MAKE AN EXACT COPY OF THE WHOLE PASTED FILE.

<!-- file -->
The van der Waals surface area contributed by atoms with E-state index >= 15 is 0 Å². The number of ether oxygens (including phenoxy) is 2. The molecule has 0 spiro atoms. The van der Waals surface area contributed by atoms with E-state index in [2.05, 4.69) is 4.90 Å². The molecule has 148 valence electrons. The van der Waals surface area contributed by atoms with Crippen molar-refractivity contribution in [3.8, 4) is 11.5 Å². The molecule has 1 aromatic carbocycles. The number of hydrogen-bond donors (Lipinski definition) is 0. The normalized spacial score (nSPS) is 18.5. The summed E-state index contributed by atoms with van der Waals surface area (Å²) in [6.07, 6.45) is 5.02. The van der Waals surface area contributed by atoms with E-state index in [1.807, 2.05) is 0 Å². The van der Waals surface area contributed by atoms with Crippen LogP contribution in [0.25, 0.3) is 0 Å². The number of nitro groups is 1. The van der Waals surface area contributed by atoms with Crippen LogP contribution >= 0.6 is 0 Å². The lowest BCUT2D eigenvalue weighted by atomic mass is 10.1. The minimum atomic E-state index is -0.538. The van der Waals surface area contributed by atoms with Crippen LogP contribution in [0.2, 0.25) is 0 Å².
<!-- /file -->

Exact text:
The van der Waals surface area contributed by atoms with E-state index >= 15 is 0 Å². The number of ether oxygens (including phenoxy) is 2. The molecule has 0 spiro atoms. The van der Waals surface area contributed by atoms with E-state index in [2.05, 4.69) is 4.90 Å². The molecule has 148 valence electrons. The van der Waals surface area contributed by atoms with Crippen molar-refractivity contribution in [3.8, 4) is 11.5 Å². The molecule has 1 aromatic carbocycles. The number of hydrogen-bond donors (Lipinski definition) is 0. The normalized spacial score (nSPS) is 18.5. The summed E-state index contributed by atoms with van der Waals surface area (Å²) in [6.07, 6.45) is 5.02. The van der Waals surface area contributed by atoms with E-state index in [1.807, 2.05) is 0 Å². The van der Waals surface area contributed by atoms with Crippen LogP contribution in [0.25, 0.3) is 0 Å². The number of nitro groups is 1. The van der Waals surface area contributed by atoms with Crippen LogP contribution >= 0.6 is 0 Å². The lowest BCUT2D eigenvalue weighted by atomic mass is 10.1. The minimum atomic E-state index is -0.538. The van der Waals surface area contributed by atoms with Crippen LogP contribution in [0.2, 0.25) is 0 Å².